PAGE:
Sickle cell anemia, occlusion of blood vessels and pain for 39% of patients

39% of patients with sickle cell disease or sickle cell disease suffer from occlusion of blood vessels and pain. They are painful crises that affect the chest, abdomen and joints and which, sudden and frequent, are often managed in one’s home (in 24% of cases), without resorting to medical assistance. How are they addressed? Drinking and resting (74%).

This is what emerges from “Sway” (Sickle cell world assessment survey), an international survey, sponsored by Novartis, on over 2,000 patients suffering from sickle cell disease, which involved various countries including Italy.

Vessel occlusive crises (Voc) and the related acute complications, however, represent only the visible tip of the iceberg: between one pain crisis and the next the vaso-occlusion process continues to take place and produces effects that cause vascular damage, leading to progressive organ damage with reduced functionality. In the absence of adequate treatment, therefore, there can be an impact on the life expectancy of patients which, even in developed countries, is about 20 years lower than the general population.

According to the analysis, the risks of this subtle pathology are most underestimated by Italian patients. Of the 55 interviewed, in fact, as much as half declared that they do not consider it appropriate to go to the doctor or hospital in the case of VOC because they consider the available treatments not resolving and decide to stay at home waiting for the pain to pass. 72% also say they hope for a more effective therapeutic alternative than those currently available.

The strong negative impact on the quality of life of patients also emerges from the narrative survey (in progress) carried out by the Health and Health Area of ​​Istud, with the collaboration of Novartis Italia, according to which patients represent the disease as something “serious and disabling… you are young with the body of an old man… unable to live a normal life and work like everyone else with serenity ”. Furthermore, 40% of the interviewees declare that they are absent from work due to illness with an average of 47 days of work per year and, in the most serious cases, that they resort to transfusions even every 12 days.

These themes are at the center of the cycle of four meetings promoted by Inrete, with the non-conditioning contribution of Novartis, which opens today with the regional tables of Emilia-Romagna and Veneto and which will continue with Sicily and Lombardy. The appointments aim to initiate a constructive discussion on “sickle cell disease” in the presence of clinicians, technicians, local and central institutions and patient associations.

To date, the only decisive weapon to combat the disease is stem cell or bone marrow transplantation. Alternatively, patients resort to blood transfusions or, to reduce the number of seizures, hydroxyurea. However, the research does not stop and new therapeutic strategies are on the way as explained by Professor Lucia De Franceschi, Department of Medicine, University Hospital of Verona and contact person for Anemie Rare Eurobloodnet (European Network for rare diseases): “In Europe it has recently been approved a monoclonal antibody that acts on a specific target, p-selectin that mediates cell adhesion, preventing and significantly reducing vasoconstrictive crises. Its introduction into clinical practice will also allow us to evaluate its impact on the pathology in the long term as well as on the severity of clinical manifestations involving target organs such as the lung, kidney, brain, bone or liver, with a possible positive impact on the patient’s quality of life “.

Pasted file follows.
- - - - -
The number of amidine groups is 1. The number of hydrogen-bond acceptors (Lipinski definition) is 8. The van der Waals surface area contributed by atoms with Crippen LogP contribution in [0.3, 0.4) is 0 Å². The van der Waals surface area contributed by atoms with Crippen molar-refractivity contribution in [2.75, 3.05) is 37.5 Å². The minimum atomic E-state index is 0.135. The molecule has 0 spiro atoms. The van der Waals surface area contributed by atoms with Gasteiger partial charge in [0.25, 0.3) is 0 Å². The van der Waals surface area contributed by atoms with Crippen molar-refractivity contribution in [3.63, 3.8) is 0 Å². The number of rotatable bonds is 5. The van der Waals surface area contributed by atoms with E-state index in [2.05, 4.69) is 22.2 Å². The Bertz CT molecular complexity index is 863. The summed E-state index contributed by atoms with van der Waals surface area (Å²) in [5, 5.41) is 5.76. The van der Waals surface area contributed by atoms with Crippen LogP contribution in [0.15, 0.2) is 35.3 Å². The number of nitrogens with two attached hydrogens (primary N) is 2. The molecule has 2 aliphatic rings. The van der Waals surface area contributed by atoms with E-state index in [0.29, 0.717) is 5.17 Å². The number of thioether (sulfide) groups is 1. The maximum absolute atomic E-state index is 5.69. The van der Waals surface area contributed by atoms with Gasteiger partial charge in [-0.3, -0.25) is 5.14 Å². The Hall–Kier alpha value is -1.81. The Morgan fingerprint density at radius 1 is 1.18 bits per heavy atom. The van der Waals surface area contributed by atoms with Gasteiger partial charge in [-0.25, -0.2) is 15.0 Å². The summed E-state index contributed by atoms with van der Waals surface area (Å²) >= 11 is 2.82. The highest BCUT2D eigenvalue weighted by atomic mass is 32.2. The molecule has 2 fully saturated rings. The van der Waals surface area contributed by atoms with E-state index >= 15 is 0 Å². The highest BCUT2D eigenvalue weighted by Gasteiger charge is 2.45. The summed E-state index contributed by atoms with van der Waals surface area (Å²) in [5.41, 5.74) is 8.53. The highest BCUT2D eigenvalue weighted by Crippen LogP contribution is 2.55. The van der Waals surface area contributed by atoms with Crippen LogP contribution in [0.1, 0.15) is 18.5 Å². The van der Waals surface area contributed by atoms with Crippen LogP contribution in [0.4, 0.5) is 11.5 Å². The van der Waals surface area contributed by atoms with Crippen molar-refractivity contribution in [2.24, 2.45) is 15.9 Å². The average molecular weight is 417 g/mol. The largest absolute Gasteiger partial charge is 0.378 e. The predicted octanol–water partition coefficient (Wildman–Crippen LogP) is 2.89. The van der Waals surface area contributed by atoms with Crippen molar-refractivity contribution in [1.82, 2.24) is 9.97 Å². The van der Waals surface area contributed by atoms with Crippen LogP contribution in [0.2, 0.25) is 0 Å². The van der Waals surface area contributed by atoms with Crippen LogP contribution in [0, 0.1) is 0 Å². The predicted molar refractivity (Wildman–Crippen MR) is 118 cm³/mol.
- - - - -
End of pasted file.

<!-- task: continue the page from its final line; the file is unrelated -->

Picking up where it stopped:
Life whose expectancy in addition to being reduced implies pain, physical and cognitive deterioration with a decrease in work and school productivity in addition to a greater number of consumption of health, outpatient and hospital resources. Going to the hospital, especially for young patients, can also be a challenge. In fact, as Raffaella Colombatti, of the Pediatric Oncohematology of the University of Padua, comments, “the adolescent and young adult go to hospital less willingly because the emergency management paths of sickle cell disease are less known in the world of adults and not always the patient finds doctors who are experts on his illness, so he tries to stay at home and manage himself as long as he can. Another crucial aspect – continues Colombatti – is the age of transition: many adolescents have to learn to manage their pathology independently and the transition from the world of pediatrics to the world of adults is not easy ‘.

Also according to Fabrizio Canonici and Michel Gyslene Nkongne – respectively president and vice president of the Sickle Cell Disease Association – and Costanza Musci, councilor of the National Federation of United Onlus Associations – the role of the caregiver is not easy because “he must learn to recognize the signals that anticipate a crisis, especially in an adolescent patient, to try to minimize its impact and suffering ”. Suffering that, according to the representatives of the two associations, “must be avoided with treatments that intervene to prevent crises, because when the crisis is over you have already suffered a lot and therefore, we look forward to drugs that can minimize the effect of crises or that can prevent them “.


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